Staying safe

Leaving your home is not always the only or best option. You can receive support to help you stay safe in your own home. The Somerset Domestic Abuse Service can help you make sure your home is safe. If you are not living with the person causing you harm, then a service like the Sanctuary Scheme may be helpful.

You can also get help to obtain a range of legal measures to help prevent and maintain your safety.

Domestic Abuse Disclosure Scheme

If you are unsure whether your current or former partner may have been abusive or violent in a previous relationship, then you have the right to ask the police as part of the national “Domestic Abuse disclosure scheme (known as Clare’s Law)”

Clare’s Law gives any member of the public the right to ask the police if a current or former partner has been violent or abusive in a previous relationship. A close friend or family member can also make an enquiry into the partner of someone they know. The police will carry out checks and if they show that the person has a record of abusive offences, or there is other information to indicate that they pose a risk, the Police will consider sharing this information with you. You can call 101 or go to your local police station to make an application.

If the person causing you harm is willing to get help to change their behaviour, then they can access help from the Somerset Domestic Abuse Service too. Alongside this, you will also receive support.

Emergency bag

If you think you may need to leave at some point, then consider putting an emergency bag together. Having an emergency bag means that if you have to flee your house you can take some basic belongings with you easily. This reduces the need to return to the property when it may not be safe to do so.

Here is what to pack:

  • Some form of identification. Passports, Visas and work permits.
  • Money, savings books, chequebooks, credit and debit cards.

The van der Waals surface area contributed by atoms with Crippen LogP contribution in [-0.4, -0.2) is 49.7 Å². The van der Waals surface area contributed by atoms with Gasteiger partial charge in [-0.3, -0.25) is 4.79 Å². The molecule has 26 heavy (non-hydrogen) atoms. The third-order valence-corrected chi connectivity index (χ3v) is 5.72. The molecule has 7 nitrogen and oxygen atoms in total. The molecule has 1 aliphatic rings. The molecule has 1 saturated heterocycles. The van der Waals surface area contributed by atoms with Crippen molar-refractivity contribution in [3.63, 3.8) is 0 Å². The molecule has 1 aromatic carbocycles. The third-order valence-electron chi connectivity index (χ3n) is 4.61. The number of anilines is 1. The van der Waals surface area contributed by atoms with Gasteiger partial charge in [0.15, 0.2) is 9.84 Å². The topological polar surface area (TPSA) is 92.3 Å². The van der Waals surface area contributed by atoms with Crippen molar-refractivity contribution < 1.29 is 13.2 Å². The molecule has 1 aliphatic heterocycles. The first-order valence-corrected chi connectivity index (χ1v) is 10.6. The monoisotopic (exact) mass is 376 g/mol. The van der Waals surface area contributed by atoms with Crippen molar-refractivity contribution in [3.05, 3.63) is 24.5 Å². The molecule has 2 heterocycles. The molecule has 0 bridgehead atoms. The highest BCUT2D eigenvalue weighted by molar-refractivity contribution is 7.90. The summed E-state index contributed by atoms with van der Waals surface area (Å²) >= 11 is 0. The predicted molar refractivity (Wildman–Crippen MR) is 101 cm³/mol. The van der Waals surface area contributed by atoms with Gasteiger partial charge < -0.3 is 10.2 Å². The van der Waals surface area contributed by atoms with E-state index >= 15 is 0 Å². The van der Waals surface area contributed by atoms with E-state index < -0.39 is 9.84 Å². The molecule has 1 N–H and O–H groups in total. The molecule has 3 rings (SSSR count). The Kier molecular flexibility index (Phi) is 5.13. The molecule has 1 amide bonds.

• Keys for the house, car or work (you could get additional keys cut and put them in your bag).
  • Child, Family Tax and any other benefit information.
  • Driving licence and car registration documents.
  • Prescribed medication and repeat prescription.
  • Clothing and toiletries for you and the children.
  • Address book and emergency contact numbers.
  • Personal items (photos for example) or favourite toys for your children.
  • Copies of any legal documents, for example, injunctions.

Do not put yourself in danger getting these items, pack what you can, as there may be opportunities to get things later on.

Get in touch

If you are concerned for yourself or someone else, our local, confidential helpline will advise anyone seeking help with domestic abuse. This includes relatives, friends and work colleagues as well as those who are causing harm.

Speak to us on 0800 69 49 999. Our phone line is available 8am to 8pm, 7 days a week.

In an emergency, you should always dial 999. If you are worried that an abuser may overhear your call you can remain silent, tap the phone and dial 55 when prompted by the operator who will send help.

If you are deaf, hard of hearing or speech-impaired you can register with Once registered you will be able to send a text to 999 if you require help in an emergency.

Last reviewed: September 14, 2023 by Sophie

Next review due: March 14, 2024

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